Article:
Monday, October 19, 2009

The Chop House

Sometimes when plans fail, things work out better, to wit . . .

My first choice for the wife's birthday dinner was Aventino's. I have been hearing good things and Jake gave it a romantic thumbs up on Twitter, so I thought, perfect . . . well no, not perfect. Aventino's was booked for the night.

Second choice, Ellerbe's. Closed. 

Lili's. Closed. Nonna Tata. Closed.

It's Monday night, the slowest night in the restaurant business and Magnolia street restaurants proved it.

Seeing that my best laid plans were failing fast, my wife suggested the Chop House downtown, which had been a favorite of ours, so Chop House it was, and as it turned out, an excellent choice.

Our favorite special night entree is Beef Oscar, a filet topped with crab and a Bearnaise Sauce, and usually served with asparagus. We both ordered the Chop House version of this favorite. The steaks were cooked perfectly, hot all the way through, and the Bearnaise Sauce was smooth and tasty. The crab was a little hard to find but I don't take any points off there. The asparagus was crisp.

The appetizer was the beef kabobs. Very good.

We both chose the Chop House Salad which was not cold enough and very wimpy. The sauce was supposed to be a Roquefort but it tasted more like Ranch. The blue cheese was hard to find and the bacon was uniformly grease encased. I have had better salads at Denny's. Every restaurant should be able to do the following: serve lettuce cold in a cold dish, never mix the dressing into the salad until it is ready to be served. And if you call anything Roquefort make sure its good.

The side was a scalloped potato dish which we split and it was delicious.

Dessert: Bread pudding with ice cream and fruit. Not the best bread pudding I have ever had, but it was good.

Conclusion: Chop House is still a good restaurant with a good steak, a comfortable setting, good service -- and it is downtown, which is always a plus.
Final only slightly related note: I am old enough to remember when most fine dining restaurants required appropriate attire. I do not blame any restaurant for moving with the times and not requiring a coat and tie for men, but I do wish that at least one restaurant in Fort Worth would have a more formal dress requirement. Am I alone in this? Out-of-touch, or on to something?


The Whited Sepulchre said...

Someone could make a KILLING by opening a moderately priced restaurant that required formal attire.
Think about it.....the guy gets points for dressing up, the lady gets to dress up, and no one has to spend a fortune just to eat in a place that requires a tie.

It could happen.

RJG said...

Haha - yes, I remember having to dress up to go to places like Lawrey's on Maple as late as the 1980s. In the 60s/70s, my parents, on their anniversary, would always go to what they called a "hoo-haa" restaurant and dress to the nines. I had to stay home with a babysitter...

Do I want to see it again? Ya know, when you watch a show like Mad Men, it sure does seem like a good idea. But dressing up is a PITA, if I'm honest about it.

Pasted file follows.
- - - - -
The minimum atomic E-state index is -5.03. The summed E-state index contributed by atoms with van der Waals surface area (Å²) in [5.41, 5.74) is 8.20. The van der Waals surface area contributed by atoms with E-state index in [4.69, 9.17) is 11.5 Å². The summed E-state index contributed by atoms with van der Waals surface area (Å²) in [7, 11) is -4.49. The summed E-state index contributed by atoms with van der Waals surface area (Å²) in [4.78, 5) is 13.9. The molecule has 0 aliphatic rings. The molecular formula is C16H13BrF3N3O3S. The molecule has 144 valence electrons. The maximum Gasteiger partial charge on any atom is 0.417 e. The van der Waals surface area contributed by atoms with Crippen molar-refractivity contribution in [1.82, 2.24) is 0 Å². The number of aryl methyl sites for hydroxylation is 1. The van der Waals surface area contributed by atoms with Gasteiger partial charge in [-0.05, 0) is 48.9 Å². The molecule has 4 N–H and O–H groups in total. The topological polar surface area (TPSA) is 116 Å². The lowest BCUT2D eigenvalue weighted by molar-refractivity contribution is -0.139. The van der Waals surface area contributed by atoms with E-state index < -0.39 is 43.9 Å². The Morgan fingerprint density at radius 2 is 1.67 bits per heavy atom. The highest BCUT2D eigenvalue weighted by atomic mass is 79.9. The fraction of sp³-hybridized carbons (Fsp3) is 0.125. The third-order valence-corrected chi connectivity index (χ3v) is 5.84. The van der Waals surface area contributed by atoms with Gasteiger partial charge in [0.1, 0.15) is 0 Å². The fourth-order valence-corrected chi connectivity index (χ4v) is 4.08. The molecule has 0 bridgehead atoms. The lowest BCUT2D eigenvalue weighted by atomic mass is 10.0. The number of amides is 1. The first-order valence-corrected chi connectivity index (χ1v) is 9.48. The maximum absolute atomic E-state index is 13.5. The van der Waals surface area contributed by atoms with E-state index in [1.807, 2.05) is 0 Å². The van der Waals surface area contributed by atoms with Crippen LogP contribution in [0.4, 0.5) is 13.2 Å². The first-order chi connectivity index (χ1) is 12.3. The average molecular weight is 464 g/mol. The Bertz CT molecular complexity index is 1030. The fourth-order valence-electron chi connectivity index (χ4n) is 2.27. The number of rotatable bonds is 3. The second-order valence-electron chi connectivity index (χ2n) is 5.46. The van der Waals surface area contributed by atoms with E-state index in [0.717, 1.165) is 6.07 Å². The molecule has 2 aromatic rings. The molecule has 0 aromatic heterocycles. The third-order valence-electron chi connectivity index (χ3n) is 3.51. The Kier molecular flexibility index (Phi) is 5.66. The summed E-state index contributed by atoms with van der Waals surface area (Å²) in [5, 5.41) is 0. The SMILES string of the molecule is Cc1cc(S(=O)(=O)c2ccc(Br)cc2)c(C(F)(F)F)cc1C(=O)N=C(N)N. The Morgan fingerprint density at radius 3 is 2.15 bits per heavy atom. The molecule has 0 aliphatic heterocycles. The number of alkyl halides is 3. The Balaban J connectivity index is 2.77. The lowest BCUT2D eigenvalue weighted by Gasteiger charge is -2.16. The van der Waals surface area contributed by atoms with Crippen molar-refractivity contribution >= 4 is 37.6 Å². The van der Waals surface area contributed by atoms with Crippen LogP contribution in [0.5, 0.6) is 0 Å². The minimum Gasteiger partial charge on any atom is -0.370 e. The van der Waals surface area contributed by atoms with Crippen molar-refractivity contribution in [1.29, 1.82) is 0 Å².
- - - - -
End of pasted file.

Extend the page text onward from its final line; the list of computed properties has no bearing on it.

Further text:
BTW - probably not the best thread to post this, but since this is your most recent restaurant blurb: I did get over to Smashburger (who are based here in Denver), and it is indeed quite good. I think you should try it out. Probably closest to Five Guys in taste and execution. I also went over to Fatburger, a fast growing Southern Cal chain, and it too is well worth your time if you see one (not exactly In-N-Out, but not altogether different). For some reason, Fatburger has no plans to expand to Texas at the current time.

Whited Sepulchre: My wife ENTIRELY agrees with your point. She hates fancy schmancy, but does love to go out looking good (and that she does).

We're back in DFW in one more week!


Francis Shivone said...

Allen/TWS -- I think you are right. I would like to go somewhere knowing the attire is semi-formal.

RJG -- when my father visited in the 80's he always took us to that Lawry's. The Prime Rib serving apparatus was enjoyably over the top.

It took me a minute to translate PITA. I know many guys feel that way but I still like the coat and tie. And once a year when I am looking for fine dining I don't want to be sitting next to a guy in a tshirt and sneakers, as I was at Chop House. It's nothing personal against him, I'm just getting old and crotchety.

Thanks for the Smashburger/Fatburger updates. I will be looking for them. I still need to get up to the Five Guys in Southlake. I loved the one in Philly.

Jake Good said...

edit: deleted previous because of dumb spelling mistake...

5 Guys in Southlake... it's not bad at all, quite a burger for the price...

But to the topic at hand... I think that you might not make a "killing"... but you'd get a lot of attention in Fort Worth. There's a lot of money and folks who are from generations older than mine (note the nice way I said that)... that wouldn't mind such a trip.

But fast forward to someone in my age range (I'm 28 btw). A sport coat is definitely doable, in fact, it's preferred in a fashion sense, but I'm not sure how much further I'd push it over a sport coat, nice jeans, and a long sleeve button down shirt. Hell, that's what I wore downtown to Del Frisco's and I there were people in Cowboy jerseys, oh wait, *any* place in DFW would allow that :P

T-Shirt and sport coat is trendy and you could get by, but what is wrong with a dude wanting to have a nice meal on his terms? :)

I say go forth, dress for dinner how you see fit and what makes you comfortable... be kind to patrons, enjoy the time with the people directly at your table... and enjoy life! Worrying about what the other people are wearing at the joint distracts you from a good meal and good company.

:: shrugs :: Maybe I'm being too pragmatic...

Jake Good said...

and by deleted because of bad spelling mistake, I mean, *MY bad spelling mistake...